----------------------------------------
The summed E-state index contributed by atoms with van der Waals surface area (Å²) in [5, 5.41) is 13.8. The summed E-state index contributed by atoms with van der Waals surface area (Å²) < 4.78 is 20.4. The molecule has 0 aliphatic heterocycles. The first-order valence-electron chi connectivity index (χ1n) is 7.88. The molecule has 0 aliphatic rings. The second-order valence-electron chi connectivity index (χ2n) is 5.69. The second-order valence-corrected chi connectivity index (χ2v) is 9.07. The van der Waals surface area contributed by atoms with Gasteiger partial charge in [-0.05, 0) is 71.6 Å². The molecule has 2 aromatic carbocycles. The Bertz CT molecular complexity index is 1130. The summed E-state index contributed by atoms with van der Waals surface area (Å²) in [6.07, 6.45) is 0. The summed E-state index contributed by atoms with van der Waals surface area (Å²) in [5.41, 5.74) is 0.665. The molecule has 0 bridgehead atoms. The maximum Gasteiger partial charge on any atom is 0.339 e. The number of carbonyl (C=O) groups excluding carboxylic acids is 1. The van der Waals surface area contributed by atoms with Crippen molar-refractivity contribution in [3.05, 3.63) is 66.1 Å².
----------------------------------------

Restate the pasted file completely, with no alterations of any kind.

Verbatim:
The summed E-state index contributed by atoms with van der Waals surface area (Å²) in [5, 5.41) is 13.8. The summed E-state index contributed by atoms with van der Waals surface area (Å²) < 4.78 is 20.4. The molecule has 0 aliphatic heterocycles. The first-order valence-electron chi connectivity index (χ1n) is 7.88. The molecule has 0 aliphatic rings. The second-order valence-electron chi connectivity index (χ2n) is 5.69. The second-order valence-corrected chi connectivity index (χ2v) is 9.07. The van der Waals surface area contributed by atoms with Gasteiger partial charge in [-0.05, 0) is 71.6 Å². The molecule has 2 aromatic carbocycles. The Bertz CT molecular complexity index is 1130. The summed E-state index contributed by atoms with van der Waals surface area (Å²) in [6.07, 6.45) is 0. The summed E-state index contributed by atoms with van der Waals surface area (Å²) in [5.41, 5.74) is 0.665. The molecule has 0 bridgehead atoms. The maximum Gasteiger partial charge on any atom is 0.339 e. The number of carbonyl (C=O) groups excluding carboxylic acids is 1. The van der Waals surface area contributed by atoms with Crippen molar-refractivity contribution in [3.05, 3.63) is 66.1 Å².